Frequently Asked Questions

Dr. Wettstein is happy to provide patients and visitors to the website with answers to some of your frequently asked questions about foot and ankle conditions and care. This page is updated regularly, so be sure to check back later!
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  • What should I do if I think my toe is broken?

    bruised and broken big toeEveryone experiences the agony of stubbing their toe at some point. In most cases, the pain from catching your foot on a table leg or tripping over a tree root is short-lived. However, persistent or unbearable pain could signify that you’ve broken your toe.

    Symptoms of a Broken Toe

    Many of the symptoms of a fractured toe could also be applied to a sprained toe. Both involve the immediate onset of pain that continues for several days. Even a podiatrist may be unsure of the exact nature of the injury without performing an imaging test.

    Common signs of a broken toe include:

    • Inability to bend the toe
    • Tingling or numbness
    • Inability to walk or put any weight on the affected foot
    • Swelling
    • Throbbing pain
    • Bruising on the skin and under the toenail
    • Inability to touch the toe without pain
    • A crooked appearance or marked difference from the same toe on the opposite foot

    Fortunately, the immediate treatment for both conditions is to stay off the injured toe and elevate the affected foot. If you are still unable to run, walk, or stand the next day—or if the pain seems to be getting worse instead of better—you should see a podiatrist for the most effective care.

    Diagnosing and Treating a Toe Fracture

    You never want to wait too long before getting a medical opinion on foot pain. A toe injury may seem minor, but delayed treatment can put you at risk of additional injuries and make your recovery more complicated.

    In our podiatry offices, we use various diagnostic tools to determine the underlying cause and severity of your condition. Once we have a complete picture of the problem, our staff will devise a treatment plan that may include:

    • Conservative treatment. If you have a simple, non-displaced fracture, you may only need to immobilize the toe while it heals naturally. This can include splinting or buddy-taping the affected digit, wearing a walking boot, or wearing a stiff-soled shoe to prevent the ball of your foot from flexing when you walk.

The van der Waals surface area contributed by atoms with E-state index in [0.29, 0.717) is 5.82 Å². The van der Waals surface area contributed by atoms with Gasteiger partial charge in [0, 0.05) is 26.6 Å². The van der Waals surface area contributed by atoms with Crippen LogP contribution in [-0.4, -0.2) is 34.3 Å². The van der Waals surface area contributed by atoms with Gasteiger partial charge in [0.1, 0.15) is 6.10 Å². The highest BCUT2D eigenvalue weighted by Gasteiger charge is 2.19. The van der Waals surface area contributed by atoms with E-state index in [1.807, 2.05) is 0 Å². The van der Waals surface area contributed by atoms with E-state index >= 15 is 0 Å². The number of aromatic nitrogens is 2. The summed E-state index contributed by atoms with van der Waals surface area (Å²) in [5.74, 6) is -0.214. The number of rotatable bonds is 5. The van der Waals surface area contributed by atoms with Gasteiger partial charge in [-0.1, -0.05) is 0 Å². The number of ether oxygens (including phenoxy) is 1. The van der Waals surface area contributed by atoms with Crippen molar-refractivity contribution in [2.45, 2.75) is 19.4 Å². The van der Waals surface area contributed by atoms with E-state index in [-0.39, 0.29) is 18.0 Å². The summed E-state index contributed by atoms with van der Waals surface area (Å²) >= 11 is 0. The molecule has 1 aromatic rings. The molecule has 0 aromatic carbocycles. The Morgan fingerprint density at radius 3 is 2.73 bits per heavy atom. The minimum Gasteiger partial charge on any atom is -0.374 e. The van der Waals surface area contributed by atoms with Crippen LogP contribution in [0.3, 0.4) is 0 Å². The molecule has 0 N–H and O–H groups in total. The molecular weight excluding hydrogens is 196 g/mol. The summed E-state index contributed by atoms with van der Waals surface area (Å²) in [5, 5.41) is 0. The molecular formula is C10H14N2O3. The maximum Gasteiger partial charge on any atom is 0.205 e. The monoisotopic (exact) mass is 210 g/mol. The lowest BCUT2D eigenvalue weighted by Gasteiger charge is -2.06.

• Rest. You should put as little weight as possible on your foot while it heals. You may need to elevate your foot when sitting and apply ice to the broken digit to decrease inflammation and encourage healing. If you try to get back on your feet too soon, you may risk re-injury that needs more invasive treatment.
    • Surgery. If the bones in the toe are displaced or have been broken into several pieces, you may need a surgical procedure to remove bone fragments and realign the damaged bones.

    Long-Term Complications of a Broken Toe

    You should never try to treat a suspected toe fracture at home, especially if your injury involves the big toe. All toes are necessary for proper mobility, but the big toe bears a great deal of weight and is responsible for jumping, quick movements, and other daily activities.

    If not treated properly, a fractured toe could cause long-lasting problems such as:

    • Deformities. Bones that do not heal properly may form bumps or cause the toe to bend at a different angle.
    • Arthritis. A break near a joint puts you at risk of developing osteoarthritis that causes chronic pain years after the injury has healed.
    • Infections. You may need antibiotics to prevent deep-tissue infection if you suffer a displaced fracture or a bone breaks through the skin.
    • Balance problems. A poorly-mended toe affects your overall balance and stability, potentially causing you to miss out on the activities you love.

    Let Us Advise You on the Best Course of Action

    Don’t take your toes for granted! If you cannot bear weight on your foot, our Idaho podiatry team can diagnose the cause of the problem and start effective treatment immediately. Simply request an appointment online or speak with our team in Twin Falls or Burley by calling (208) 731-6321.